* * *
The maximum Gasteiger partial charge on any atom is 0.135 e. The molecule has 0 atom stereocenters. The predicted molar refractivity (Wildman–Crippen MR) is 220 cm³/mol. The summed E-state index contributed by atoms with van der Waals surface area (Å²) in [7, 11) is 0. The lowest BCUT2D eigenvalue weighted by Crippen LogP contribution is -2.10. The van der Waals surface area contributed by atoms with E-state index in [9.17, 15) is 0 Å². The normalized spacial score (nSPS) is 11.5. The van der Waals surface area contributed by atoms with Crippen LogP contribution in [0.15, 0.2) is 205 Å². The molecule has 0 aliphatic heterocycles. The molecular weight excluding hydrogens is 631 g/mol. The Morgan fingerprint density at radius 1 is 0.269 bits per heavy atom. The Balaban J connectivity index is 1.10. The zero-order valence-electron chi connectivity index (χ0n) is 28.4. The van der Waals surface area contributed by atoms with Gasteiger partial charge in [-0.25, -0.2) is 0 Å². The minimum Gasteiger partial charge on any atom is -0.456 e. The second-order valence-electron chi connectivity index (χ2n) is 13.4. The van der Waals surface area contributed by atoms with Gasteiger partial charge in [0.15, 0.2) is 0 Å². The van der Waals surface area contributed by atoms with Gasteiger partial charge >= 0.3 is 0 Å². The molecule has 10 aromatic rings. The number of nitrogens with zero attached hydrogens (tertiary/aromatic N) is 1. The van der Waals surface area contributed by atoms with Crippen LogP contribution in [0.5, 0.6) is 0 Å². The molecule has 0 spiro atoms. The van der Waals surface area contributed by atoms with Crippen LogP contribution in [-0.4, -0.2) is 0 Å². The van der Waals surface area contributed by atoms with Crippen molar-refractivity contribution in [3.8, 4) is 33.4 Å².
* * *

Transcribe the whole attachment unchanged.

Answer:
The maximum Gasteiger partial charge on any atom is 0.135 e. The molecule has 0 atom stereocenters. The predicted molar refractivity (Wildman–Crippen MR) is 220 cm³/mol. The summed E-state index contributed by atoms with van der Waals surface area (Å²) in [7, 11) is 0. The lowest BCUT2D eigenvalue weighted by Crippen LogP contribution is -2.10. The van der Waals surface area contributed by atoms with E-state index in [9.17, 15) is 0 Å². The normalized spacial score (nSPS) is 11.5. The van der Waals surface area contributed by atoms with Crippen LogP contribution in [0.15, 0.2) is 205 Å². The molecule has 0 aliphatic heterocycles. The molecular weight excluding hydrogens is 631 g/mol. The Morgan fingerprint density at radius 1 is 0.269 bits per heavy atom. The Balaban J connectivity index is 1.10. The zero-order valence-electron chi connectivity index (χ0n) is 28.4. The van der Waals surface area contributed by atoms with Gasteiger partial charge in [-0.25, -0.2) is 0 Å². The minimum Gasteiger partial charge on any atom is -0.456 e. The second-order valence-electron chi connectivity index (χ2n) is 13.4. The van der Waals surface area contributed by atoms with Gasteiger partial charge in [0.15, 0.2) is 0 Å². The van der Waals surface area contributed by atoms with Gasteiger partial charge >= 0.3 is 0 Å². The molecule has 10 aromatic rings. The number of nitrogens with zero attached hydrogens (tertiary/aromatic N) is 1. The van der Waals surface area contributed by atoms with Crippen LogP contribution in [0.5, 0.6) is 0 Å². The molecule has 0 spiro atoms. The van der Waals surface area contributed by atoms with Crippen LogP contribution in [-0.4, -0.2) is 0 Å². The van der Waals surface area contributed by atoms with Crippen molar-refractivity contribution in [3.8, 4) is 33.4 Å².